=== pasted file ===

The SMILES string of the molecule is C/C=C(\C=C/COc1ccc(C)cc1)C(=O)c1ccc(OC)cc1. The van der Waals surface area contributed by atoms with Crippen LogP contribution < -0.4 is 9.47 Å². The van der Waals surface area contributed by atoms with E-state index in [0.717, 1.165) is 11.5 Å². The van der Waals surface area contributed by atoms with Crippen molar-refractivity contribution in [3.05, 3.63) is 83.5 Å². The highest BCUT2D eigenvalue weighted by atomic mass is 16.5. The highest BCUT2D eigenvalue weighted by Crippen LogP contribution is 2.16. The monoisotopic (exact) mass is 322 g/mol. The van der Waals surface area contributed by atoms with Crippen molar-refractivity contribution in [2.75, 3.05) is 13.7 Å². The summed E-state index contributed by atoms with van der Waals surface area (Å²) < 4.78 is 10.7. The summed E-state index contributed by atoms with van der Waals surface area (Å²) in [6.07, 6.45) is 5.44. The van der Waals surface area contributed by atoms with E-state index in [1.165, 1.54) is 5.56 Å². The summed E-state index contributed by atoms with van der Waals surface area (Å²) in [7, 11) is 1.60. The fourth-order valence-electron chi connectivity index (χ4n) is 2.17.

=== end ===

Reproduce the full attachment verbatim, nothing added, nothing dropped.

The SMILES string of the molecule is C/C=C(\C=C/COc1ccc(C)cc1)C(=O)c1ccc(OC)cc1. The van der Waals surface area contributed by atoms with Crippen LogP contribution < -0.4 is 9.47 Å². The van der Waals surface area contributed by atoms with E-state index in [0.717, 1.165) is 11.5 Å². The van der Waals surface area contributed by atoms with Crippen molar-refractivity contribution in [3.05, 3.63) is 83.5 Å². The highest BCUT2D eigenvalue weighted by atomic mass is 16.5. The highest BCUT2D eigenvalue weighted by Crippen LogP contribution is 2.16. The monoisotopic (exact) mass is 322 g/mol. The van der Waals surface area contributed by atoms with Crippen molar-refractivity contribution in [2.75, 3.05) is 13.7 Å². The summed E-state index contributed by atoms with van der Waals surface area (Å²) < 4.78 is 10.7. The summed E-state index contributed by atoms with van der Waals surface area (Å²) in [6.07, 6.45) is 5.44. The van der Waals surface area contributed by atoms with E-state index in [1.165, 1.54) is 5.56 Å². The summed E-state index contributed by atoms with van der Waals surface area (Å²) in [7, 11) is 1.60. The fourth-order valence-electron chi connectivity index (χ4n) is 2.17.